Opinion: So much hatred, too much time

Samantha Karam

Albert Einstein defines insanity as doing the same thing over and over again and expecting different results. That’s exactly how I would describe the religious activists frequenting the Kent State campus.

Time and time again these people come to a blatantly liberal college to protest things like homosexuality and female empowerment.

Do they really expect students to wake up one day with a changed mindset because of their redundant preaching?

I think they do, which is insane because millennials clearly aren’t going to flashback to the aged mindset these activists try to pound into our brains.

Still, they give the same sermons every time and this has done nothing in regards to gathering support.

Their radical methods don’t gain them followers. Rather, they send students running from their cause. That’s because you can’t force-feed kids anymore when they reach certain age. 

These activists don’t understand this, so they stand in front of the M.A.C. Center waving giant signs and handing out Bibles. Every time they do this students flip them off and mock their cause.

When I walk past their protests, there’s always a group of students huddled around them. Each side is yelling so loud all I’m able to hear is the buzz of conflicting opinions.  

These confrontations continually end the same. Students disagree with what these activists preach and the activists respond with Bible verses. However, reading Bible passages to back up your claims doesn’t mean much when you’re talking to a group who doesn’t follow the Bible.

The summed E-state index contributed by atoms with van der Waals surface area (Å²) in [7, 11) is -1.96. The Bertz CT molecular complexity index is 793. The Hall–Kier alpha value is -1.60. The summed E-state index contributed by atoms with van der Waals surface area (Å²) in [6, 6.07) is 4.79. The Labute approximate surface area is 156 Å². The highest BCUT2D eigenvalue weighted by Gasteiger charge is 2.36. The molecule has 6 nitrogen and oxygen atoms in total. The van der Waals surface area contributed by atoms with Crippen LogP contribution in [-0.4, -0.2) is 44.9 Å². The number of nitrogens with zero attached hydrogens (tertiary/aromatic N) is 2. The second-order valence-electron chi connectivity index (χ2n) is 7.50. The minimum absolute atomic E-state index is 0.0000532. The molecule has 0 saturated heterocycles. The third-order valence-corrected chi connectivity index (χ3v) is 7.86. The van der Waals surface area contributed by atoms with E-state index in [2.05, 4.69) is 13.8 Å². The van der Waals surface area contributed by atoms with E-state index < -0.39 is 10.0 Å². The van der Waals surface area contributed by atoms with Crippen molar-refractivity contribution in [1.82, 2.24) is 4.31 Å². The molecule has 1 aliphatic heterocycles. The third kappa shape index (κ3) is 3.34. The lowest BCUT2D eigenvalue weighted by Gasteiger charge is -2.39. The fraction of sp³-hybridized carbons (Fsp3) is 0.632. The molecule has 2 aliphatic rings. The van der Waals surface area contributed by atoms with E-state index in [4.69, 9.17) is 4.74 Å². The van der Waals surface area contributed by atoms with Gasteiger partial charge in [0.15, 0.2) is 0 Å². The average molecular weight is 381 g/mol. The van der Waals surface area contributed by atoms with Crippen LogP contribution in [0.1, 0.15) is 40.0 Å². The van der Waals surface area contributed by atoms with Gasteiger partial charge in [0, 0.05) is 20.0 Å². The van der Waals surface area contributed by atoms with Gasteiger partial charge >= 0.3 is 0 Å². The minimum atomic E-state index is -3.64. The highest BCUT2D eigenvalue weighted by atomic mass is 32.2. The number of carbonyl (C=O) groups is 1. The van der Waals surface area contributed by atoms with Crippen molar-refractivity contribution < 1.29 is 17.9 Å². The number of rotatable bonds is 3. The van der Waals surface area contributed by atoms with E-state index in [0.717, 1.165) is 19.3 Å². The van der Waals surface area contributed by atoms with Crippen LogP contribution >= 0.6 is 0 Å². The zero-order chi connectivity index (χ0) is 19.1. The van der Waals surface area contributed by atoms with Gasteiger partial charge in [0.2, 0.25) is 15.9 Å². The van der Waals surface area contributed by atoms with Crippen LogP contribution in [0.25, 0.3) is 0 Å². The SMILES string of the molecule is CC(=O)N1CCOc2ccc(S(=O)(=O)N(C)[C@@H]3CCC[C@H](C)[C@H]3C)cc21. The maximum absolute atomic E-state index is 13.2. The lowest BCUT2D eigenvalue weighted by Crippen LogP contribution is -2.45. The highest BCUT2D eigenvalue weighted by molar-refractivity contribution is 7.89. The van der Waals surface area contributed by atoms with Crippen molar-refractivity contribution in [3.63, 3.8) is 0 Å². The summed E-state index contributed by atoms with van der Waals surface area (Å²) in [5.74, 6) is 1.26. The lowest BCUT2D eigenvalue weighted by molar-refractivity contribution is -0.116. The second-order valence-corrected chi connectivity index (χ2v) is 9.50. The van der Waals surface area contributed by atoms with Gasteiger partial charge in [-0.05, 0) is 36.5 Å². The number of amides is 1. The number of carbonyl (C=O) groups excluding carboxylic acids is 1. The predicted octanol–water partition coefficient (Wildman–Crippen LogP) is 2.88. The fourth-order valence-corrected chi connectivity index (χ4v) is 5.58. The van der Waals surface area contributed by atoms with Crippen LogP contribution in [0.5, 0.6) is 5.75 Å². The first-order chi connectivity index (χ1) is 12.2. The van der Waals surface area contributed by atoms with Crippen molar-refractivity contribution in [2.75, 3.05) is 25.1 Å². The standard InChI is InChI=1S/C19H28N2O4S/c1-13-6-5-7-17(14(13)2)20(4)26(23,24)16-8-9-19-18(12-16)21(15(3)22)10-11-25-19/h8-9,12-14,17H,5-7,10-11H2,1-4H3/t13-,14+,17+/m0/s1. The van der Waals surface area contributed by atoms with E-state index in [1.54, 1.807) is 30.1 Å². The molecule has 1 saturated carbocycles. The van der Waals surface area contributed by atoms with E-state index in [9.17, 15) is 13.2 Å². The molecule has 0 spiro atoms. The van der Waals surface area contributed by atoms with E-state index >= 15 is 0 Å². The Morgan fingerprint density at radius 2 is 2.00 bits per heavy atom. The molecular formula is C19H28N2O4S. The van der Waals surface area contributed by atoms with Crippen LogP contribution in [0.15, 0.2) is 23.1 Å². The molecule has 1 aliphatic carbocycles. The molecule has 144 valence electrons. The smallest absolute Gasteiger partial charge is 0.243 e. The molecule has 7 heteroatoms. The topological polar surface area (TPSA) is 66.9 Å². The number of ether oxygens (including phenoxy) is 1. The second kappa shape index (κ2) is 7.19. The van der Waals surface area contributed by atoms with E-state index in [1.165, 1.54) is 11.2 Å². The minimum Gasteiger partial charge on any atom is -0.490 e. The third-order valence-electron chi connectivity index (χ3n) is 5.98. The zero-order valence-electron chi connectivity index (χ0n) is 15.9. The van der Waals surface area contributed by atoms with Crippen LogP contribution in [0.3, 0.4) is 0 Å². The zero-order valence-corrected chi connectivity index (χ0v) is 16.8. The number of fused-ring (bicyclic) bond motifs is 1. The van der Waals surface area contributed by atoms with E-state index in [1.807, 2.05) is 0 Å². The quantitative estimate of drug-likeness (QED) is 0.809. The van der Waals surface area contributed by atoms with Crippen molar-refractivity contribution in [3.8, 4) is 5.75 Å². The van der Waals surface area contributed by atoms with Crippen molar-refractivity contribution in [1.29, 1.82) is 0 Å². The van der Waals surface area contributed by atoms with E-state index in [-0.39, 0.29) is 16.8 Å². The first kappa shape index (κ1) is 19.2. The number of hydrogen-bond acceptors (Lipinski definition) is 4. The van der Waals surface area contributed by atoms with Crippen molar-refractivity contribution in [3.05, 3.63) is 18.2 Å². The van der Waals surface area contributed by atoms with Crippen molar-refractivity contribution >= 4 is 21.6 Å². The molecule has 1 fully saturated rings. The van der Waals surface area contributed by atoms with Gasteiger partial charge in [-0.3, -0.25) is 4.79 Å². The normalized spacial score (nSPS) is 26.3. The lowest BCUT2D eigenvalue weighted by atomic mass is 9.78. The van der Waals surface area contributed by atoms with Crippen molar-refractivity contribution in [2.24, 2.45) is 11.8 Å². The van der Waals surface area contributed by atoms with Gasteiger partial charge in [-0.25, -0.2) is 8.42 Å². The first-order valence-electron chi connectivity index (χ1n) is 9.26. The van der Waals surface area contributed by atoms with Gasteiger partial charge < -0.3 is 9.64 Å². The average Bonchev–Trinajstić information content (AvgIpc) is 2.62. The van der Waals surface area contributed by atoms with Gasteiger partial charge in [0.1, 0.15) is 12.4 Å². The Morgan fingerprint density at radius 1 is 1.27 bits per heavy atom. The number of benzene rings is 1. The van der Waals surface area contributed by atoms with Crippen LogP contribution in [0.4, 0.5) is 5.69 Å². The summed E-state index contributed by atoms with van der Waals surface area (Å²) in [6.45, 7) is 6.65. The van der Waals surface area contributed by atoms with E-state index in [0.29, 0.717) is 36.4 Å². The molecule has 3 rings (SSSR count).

I don’t know why this consistent negative reaction fuels the activists’ fire and keeps them coming back for more. They choose to waste their time calling large groups of people sinners and hating on everything that defies the deteriorating traditions established thousands of years ago.   

It’s ironic because in trying to make the world a better place by their standards, these activists are causing discomfort by the standards of everyone else.

They stand on their self-made podiums looking down on anyone considered bad by their strict morals. They try to make people feel humiliated for not doing right by the Lord. That’s just mean.  

Everyone has the right to believe or not believe in whatever higher power he or she wants, but the moment someone uses his or her religion to demean another person it becomes an issue with me.

These activists do nothing to expand their perspectives. That’s why their attempts at “reform” will remain failures. If they really wanted to educate, or whatever it is they’re struggling to do, they need to first try and understand the audience they’re attempting to reach.

But that would require stepping out of their comfort zone and, after all, these religious protesters are like attention-deprived children. And they seem to think that negative attention is better than nothing at all.

Nothing ever results from the face-offs between activists and students, because neither side tries to sit down and have an honest conversation about why they feel a certain way.

Until that honest conversation comes, students shouldn’t waste their time feeding the activists’ need for attention. They should just muster all the strength they have and simply walk past them.

When the activists no longer have someone to preach to, they’ll burrow back into their chapels and we can all carry on with our lives. 

Samantha Karam is an opinion writer for The Kent Stater. Contact her at [email protected].